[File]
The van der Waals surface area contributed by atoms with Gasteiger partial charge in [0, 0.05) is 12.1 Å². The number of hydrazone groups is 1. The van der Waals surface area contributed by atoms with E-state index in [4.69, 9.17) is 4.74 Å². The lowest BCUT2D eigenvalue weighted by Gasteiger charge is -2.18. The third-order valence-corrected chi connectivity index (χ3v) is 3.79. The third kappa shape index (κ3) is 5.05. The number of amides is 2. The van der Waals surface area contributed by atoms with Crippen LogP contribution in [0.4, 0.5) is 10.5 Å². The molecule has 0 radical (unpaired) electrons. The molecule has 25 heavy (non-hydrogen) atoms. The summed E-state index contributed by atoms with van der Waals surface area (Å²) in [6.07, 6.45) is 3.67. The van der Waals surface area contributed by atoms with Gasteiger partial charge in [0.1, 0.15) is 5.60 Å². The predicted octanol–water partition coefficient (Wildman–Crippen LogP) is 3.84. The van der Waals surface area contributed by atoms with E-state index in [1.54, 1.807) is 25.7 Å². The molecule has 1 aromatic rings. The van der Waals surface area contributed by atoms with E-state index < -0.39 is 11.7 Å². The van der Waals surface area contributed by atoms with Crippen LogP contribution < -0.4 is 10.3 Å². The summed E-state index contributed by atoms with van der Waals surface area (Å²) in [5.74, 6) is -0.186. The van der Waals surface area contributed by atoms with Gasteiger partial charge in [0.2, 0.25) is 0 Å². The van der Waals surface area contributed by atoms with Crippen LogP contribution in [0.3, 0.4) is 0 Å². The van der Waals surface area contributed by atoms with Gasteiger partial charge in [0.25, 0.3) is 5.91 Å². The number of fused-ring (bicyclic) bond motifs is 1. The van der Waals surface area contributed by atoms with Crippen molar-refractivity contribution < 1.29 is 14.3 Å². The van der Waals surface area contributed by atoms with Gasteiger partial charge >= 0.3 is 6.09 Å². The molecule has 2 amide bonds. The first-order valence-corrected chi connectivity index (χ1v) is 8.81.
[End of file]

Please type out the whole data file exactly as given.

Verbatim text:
The van der Waals surface area contributed by atoms with Gasteiger partial charge in [0, 0.05) is 12.1 Å². The number of hydrazone groups is 1. The van der Waals surface area contributed by atoms with E-state index in [4.69, 9.17) is 4.74 Å². The lowest BCUT2D eigenvalue weighted by Gasteiger charge is -2.18. The third-order valence-corrected chi connectivity index (χ3v) is 3.79. The third kappa shape index (κ3) is 5.05. The number of amides is 2. The van der Waals surface area contributed by atoms with Crippen LogP contribution in [0.4, 0.5) is 10.5 Å². The molecule has 0 radical (unpaired) electrons. The molecule has 25 heavy (non-hydrogen) atoms. The summed E-state index contributed by atoms with van der Waals surface area (Å²) in [6.07, 6.45) is 3.67. The van der Waals surface area contributed by atoms with Gasteiger partial charge in [0.1, 0.15) is 5.60 Å². The predicted octanol–water partition coefficient (Wildman–Crippen LogP) is 3.84. The van der Waals surface area contributed by atoms with E-state index in [1.54, 1.807) is 25.7 Å². The molecule has 1 aromatic rings. The van der Waals surface area contributed by atoms with E-state index < -0.39 is 11.7 Å². The van der Waals surface area contributed by atoms with Crippen LogP contribution < -0.4 is 10.3 Å². The summed E-state index contributed by atoms with van der Waals surface area (Å²) in [5.74, 6) is -0.186. The van der Waals surface area contributed by atoms with Gasteiger partial charge in [0.2, 0.25) is 0 Å². The van der Waals surface area contributed by atoms with Crippen LogP contribution in [0.3, 0.4) is 0 Å². The van der Waals surface area contributed by atoms with Gasteiger partial charge in [0.25, 0.3) is 5.91 Å². The number of fused-ring (bicyclic) bond motifs is 1. The van der Waals surface area contributed by atoms with Crippen molar-refractivity contribution < 1.29 is 14.3 Å². The van der Waals surface area contributed by atoms with Gasteiger partial charge >= 0.3 is 6.09 Å². The molecule has 2 amide bonds. The first-order valence-corrected chi connectivity index (χ1v) is 8.81.